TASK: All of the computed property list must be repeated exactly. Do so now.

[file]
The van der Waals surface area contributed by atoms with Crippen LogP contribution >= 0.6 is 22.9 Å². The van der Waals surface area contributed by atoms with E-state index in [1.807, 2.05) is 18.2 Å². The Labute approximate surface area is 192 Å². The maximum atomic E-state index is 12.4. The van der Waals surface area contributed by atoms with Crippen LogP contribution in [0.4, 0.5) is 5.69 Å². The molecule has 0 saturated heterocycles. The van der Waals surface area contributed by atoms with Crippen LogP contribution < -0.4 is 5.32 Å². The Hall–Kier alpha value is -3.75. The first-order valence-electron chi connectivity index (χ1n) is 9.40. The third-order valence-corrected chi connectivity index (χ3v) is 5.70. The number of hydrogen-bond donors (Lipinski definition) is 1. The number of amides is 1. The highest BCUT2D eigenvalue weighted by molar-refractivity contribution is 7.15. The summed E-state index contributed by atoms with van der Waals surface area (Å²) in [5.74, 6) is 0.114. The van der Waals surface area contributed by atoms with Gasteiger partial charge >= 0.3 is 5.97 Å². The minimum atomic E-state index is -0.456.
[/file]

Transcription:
The van der Waals surface area contributed by atoms with Crippen LogP contribution >= 0.6 is 22.9 Å². The van der Waals surface area contributed by atoms with E-state index in [1.807, 2.05) is 18.2 Å². The Labute approximate surface area is 192 Å². The maximum atomic E-state index is 12.4. The van der Waals surface area contributed by atoms with Crippen LogP contribution in [0.4, 0.5) is 5.69 Å². The molecule has 0 saturated heterocycles. The van der Waals surface area contributed by atoms with Crippen LogP contribution < -0.4 is 5.32 Å². The Hall–Kier alpha value is -3.75. The first-order valence-electron chi connectivity index (χ1n) is 9.40. The third-order valence-corrected chi connectivity index (χ3v) is 5.70. The number of hydrogen-bond donors (Lipinski definition) is 1. The number of amides is 1. The highest BCUT2D eigenvalue weighted by molar-refractivity contribution is 7.15. The summed E-state index contributed by atoms with van der Waals surface area (Å²) in [5.74, 6) is 0.114. The van der Waals surface area contributed by atoms with Gasteiger partial charge >= 0.3 is 5.97 Å². The minimum atomic E-state index is -0.456.